Now, I am most certainly not a livestock farmer and have never professed to have a great deal of knowledge about the subject, but I have been reading and following various articles about the badger cull and cattle TB problems.
This is a very serious subject, but I have to say the interview with Brian May in Farmers Weekly (21 September) made me laugh out loud as he gave his typical one-eyed response to some very good questioning. Perhaps he supports the badger so avidly because he looks a bit like one.
He is an animal lover who is happy to see cattle slaughtered. He is also quite clearly a full-on veggie, so of course the poor cow must suffer as we heathens eat its flesh. So let’s solve the problem and start eating badgers.
Give the cull a chance to prove itself or fail, then we will know for sure. Someone said to me, “I bet you’re glad to get this harvest out of the way.” To which I replied, “Too right, it’s been a tough one.”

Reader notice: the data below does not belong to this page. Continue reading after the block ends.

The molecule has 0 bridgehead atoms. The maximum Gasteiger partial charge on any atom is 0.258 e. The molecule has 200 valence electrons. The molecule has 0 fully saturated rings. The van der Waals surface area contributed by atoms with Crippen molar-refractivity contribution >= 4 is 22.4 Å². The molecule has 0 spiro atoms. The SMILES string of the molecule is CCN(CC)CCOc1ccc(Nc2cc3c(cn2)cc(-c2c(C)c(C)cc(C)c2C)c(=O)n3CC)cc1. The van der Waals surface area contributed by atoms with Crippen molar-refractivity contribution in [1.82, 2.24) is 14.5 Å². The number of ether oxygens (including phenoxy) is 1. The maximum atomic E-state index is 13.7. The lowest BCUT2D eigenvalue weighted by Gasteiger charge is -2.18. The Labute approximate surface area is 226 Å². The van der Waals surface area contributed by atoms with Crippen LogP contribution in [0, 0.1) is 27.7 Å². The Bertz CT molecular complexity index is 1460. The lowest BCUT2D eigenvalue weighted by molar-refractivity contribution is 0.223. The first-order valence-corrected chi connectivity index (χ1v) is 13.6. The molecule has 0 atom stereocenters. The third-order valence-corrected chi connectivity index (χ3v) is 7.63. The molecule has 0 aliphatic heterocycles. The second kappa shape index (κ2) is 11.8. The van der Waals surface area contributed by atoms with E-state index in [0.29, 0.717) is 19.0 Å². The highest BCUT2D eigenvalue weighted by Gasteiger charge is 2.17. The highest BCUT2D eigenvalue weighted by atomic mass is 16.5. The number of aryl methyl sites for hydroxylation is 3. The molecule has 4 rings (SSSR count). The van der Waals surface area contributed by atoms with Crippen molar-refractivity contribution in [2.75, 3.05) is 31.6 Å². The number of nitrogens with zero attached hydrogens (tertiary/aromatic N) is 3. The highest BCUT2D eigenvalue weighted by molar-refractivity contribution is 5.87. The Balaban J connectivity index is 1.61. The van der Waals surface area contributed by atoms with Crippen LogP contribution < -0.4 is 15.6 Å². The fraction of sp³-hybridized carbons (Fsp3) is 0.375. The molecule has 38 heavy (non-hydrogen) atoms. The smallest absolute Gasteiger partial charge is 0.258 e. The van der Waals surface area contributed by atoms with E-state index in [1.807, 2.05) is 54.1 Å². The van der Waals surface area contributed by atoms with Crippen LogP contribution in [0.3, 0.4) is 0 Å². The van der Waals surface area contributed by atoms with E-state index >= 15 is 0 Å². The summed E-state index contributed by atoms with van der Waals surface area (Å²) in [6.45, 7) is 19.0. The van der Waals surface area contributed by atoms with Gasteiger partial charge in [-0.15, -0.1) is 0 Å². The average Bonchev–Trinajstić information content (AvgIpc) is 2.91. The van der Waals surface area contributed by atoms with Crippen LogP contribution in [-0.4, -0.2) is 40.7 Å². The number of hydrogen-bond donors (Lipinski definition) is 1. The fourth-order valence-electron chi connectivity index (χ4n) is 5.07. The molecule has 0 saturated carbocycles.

Unfortunately, this harvest is going to hang around all year as a constant source of irritation and annoyance. We have stores full of wheat with huge variations in bushel weight.
In one day we loaded out 14 lorries, some of which came back with small claims for 69kg/hl and two were as low as 63kg/hl. I wonder if the end users will react to the fact that a lot of the UK wheat is very poor quality. Probably not.
Finally, I promised to mention that Mark Hale listens to organ recitals while busy on his tractor. Enough said.
Richard Cobbald is farm manager for West Wratting Park Estate near Cambridge. The 1,300ha of heavy soils grow wheat, oilseed rape, sugar beet and spring barley
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